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How to Play Three of a Kind in Poker

Dominic Field

Nov 7, 2022

Three of A Kind Aces

Playing trips can be surprisingly straightforward, but there are a few subtle points you need to know about. This particular hand in poker can also feel like a bit of a problem as it’s not exactly the strongest or the weakest hand to play. This article will teach you all about them in order to improve your win rate.

Trips Or A Set?

Before we jump into the strategy of how to play trips, we’d better first clear up some possible confusion. Three-of-a-kind in poker refers to three cards with the same value. In standard poker hand rankings, this hand ranks fourth in ascending strength order, being higher than two pairs, one pair, and high card. And depending on how it’s formed, it can be called “set” and “trips”. 

To be clear, the terms “set” and “trips” in poker can be quite different.

A pocket pair in the hole that connects with the cards on the board to make three of a kind is called a set. Trips, on the other hand, is a three-of-a-kind that uses just one hole card in your hand. Both terms are often used in games like Omaha or Seven Card Stud, but this poker strategy article deals solely with Texas Hold’em. 

 Hitting Three of a Kind Queens in Poker

Playing Trips As The Aggressor

Okay, with the definition of trips clarified, it’s time to talk tactics. Perhaps the most important thing to note is the difference between holding trips as the pre-flop aggressor, compared to calling. 

Why is that the case? Because when you are the one doing the raising, you hold a range advantage. As such, you should naturally continue to be aggressive after the flop. However, the value of your trips will determine exactly how big of an advantage you hold.

On the flip side, if you call pre-flop, then your opponent is typically the one holding the range advantage. That means you should be inclined to slow down and be a little less aggressive. The situation may even call for you to get a little trappy with your flopped trips.

Let’s now take a look at a few examples that will help to illustrate the point.

Hand Example – Low Trips

Imagine a rainbow flop of 6-6-2 after you had raised pre-flop from the button and found one caller. For this kind of hands, if you use a solver, you’ll be advised to bet around 90% of the time. The other 10% should be to check when you hold a lower kicker. Suited connectors like 7-6 or 6-5, for instance.

You probably don’t want to be overly aggressive in this spot, however. If you take a well-constructed pre-flop raising range for this situation, you probably have trips slightly less often than your opponent. You’re much more likely to be looking at pocket pairs and overcards, so you need to behave accordingly to protect your range.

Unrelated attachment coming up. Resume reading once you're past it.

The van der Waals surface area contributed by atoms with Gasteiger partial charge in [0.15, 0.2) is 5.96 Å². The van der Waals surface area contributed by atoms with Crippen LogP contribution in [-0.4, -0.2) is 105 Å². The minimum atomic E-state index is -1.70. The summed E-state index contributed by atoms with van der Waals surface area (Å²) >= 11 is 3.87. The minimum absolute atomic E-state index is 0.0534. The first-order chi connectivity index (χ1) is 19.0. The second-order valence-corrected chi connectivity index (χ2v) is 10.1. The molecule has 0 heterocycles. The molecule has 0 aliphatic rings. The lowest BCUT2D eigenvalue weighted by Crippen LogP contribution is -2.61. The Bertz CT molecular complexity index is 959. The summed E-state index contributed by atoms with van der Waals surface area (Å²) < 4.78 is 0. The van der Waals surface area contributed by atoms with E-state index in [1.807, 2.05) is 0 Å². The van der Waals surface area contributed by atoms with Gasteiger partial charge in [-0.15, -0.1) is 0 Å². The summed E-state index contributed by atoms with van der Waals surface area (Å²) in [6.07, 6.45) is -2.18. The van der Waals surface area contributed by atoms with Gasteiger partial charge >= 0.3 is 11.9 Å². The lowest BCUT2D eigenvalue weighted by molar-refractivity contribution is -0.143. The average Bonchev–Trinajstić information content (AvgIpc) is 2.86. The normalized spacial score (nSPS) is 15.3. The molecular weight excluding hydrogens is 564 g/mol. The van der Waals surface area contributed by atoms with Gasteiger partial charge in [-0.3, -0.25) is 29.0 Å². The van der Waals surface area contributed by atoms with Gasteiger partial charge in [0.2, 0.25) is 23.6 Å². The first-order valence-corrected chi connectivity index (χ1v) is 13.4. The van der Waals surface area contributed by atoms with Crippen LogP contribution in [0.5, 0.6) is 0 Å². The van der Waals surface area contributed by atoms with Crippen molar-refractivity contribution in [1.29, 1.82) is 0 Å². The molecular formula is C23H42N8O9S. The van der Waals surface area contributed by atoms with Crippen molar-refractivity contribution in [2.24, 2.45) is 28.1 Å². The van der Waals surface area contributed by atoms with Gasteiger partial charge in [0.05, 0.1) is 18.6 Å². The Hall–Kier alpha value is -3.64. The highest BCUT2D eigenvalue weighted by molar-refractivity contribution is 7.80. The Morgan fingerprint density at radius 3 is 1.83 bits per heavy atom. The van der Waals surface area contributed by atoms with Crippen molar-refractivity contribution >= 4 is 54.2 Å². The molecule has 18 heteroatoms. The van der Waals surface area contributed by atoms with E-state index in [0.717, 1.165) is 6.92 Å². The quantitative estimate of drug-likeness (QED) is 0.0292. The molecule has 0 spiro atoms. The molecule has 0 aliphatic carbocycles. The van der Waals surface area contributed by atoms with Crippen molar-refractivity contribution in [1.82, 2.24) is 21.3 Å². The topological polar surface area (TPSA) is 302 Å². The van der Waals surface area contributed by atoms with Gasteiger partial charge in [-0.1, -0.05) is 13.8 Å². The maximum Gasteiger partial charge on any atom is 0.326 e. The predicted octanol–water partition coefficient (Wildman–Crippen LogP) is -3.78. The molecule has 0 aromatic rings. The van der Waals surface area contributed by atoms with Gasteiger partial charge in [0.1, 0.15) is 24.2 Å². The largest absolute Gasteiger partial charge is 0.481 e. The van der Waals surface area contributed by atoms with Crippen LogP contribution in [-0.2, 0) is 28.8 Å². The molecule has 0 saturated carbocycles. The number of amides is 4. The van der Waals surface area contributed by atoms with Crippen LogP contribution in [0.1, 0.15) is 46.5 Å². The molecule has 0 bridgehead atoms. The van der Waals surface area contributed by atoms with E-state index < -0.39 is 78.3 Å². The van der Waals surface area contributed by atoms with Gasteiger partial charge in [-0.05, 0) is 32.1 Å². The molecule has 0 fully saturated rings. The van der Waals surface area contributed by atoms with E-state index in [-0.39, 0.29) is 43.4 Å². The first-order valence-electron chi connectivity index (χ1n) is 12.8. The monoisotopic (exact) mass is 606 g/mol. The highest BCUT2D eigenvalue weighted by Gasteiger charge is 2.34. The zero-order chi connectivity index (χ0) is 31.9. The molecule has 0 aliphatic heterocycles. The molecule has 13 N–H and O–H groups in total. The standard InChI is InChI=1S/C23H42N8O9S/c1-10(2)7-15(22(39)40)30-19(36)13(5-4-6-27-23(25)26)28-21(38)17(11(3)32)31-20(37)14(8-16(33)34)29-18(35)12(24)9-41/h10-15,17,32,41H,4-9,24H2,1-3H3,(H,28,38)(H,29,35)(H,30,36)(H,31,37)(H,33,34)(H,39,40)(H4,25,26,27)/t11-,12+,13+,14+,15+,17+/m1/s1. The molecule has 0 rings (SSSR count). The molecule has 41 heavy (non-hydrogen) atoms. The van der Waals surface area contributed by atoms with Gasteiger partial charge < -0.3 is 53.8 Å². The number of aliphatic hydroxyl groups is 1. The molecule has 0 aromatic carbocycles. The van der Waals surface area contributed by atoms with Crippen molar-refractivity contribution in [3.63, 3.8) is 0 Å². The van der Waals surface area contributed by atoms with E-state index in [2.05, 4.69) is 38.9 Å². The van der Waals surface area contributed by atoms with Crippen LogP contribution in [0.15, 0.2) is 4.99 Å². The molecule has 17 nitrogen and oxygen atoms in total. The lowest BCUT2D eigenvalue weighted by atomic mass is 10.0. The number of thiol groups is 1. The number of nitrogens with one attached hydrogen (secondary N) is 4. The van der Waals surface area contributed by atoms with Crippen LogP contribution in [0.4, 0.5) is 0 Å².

Hand Example – High Trips

Three of a kind Jacks in PokerNow let’s imagine the same pre-flop set up, raising from the button and finding a single call. But this time, the flop is a rainbow Q-Q-4. In such a situation, the solver will still tell you to bet out approximately 90% of the time. And the remaining 10% are also checks with weaker kickers, such as J-6 through to J-9.

But the key difference is that perceived range. You obviously have many more hand combinations involving a Q in your range than a 6, as per the first example. Would you really be raising with J-6o, T-6o, or 9-6o, for instance? Seems unlikely. But hands like Q-J, Q-T, and Q-9 are definitely worth a pre-flop button raise in an unopened pot. 

This range advantage gives you permission to be more aggressive. After all, you are now more likely to have trips than your opponent. You can bet for value with some thinner holdings, for instance. The 10% of checks are purely there to protect and properly balance your range.

How To Play Trips After Calling

Okay, now let’s go back to the first example, but turn the tables. This time you’re in the Big Blind and are facing the button raise. The flop comes 6-6-2 rainbow. What to do?

It doesn’t make too much sense to bet out, as most of the time players will check to the initial aggressor. It looks too weird to bet here, and what story could we possibly be telling our opponent anyway? If we really had trips in this spot, what do we gain by firing? We’d almost certainly look to get tricky if we had a strong hand.

So, after we check, our opponent fires a small to medium-sized continuation bet. What next? Well, we’re obviously never folding in this spot, but a check-raise is suggested by solvers around two-thirds of the time. 

The best hands for check-calling are A-6 offsuit and A-6 suited. That’s because they block our opponent from holding a high-value Ace, increasing the likelihood that they are bluffing. Similarly, the very lowest kicker (6-5 suited) is also a decent check-call, as it unblocks some complete bluffs. In those situations, we can extract more value later on.

We should be check-raising the very highest kickers, like K-6 through J-6, almost every time. Around 85% to 90%, in fact.


Whenever the flop brings trips, the first thing to consider is position. If you’re the pre-flop caller who’s now out of position, you should be check-raising here more often than not. But if you are the pre-flop aggressor, you need to factor in the rank of the paired community card. 

If it’s higher in value, it’s more likely to connect with your range, meaning you can confidently be more aggressive. But if it’s a lower-ranking card, consider slowing down a little, betting for value less thinly, and working in fewer semi-bluffs.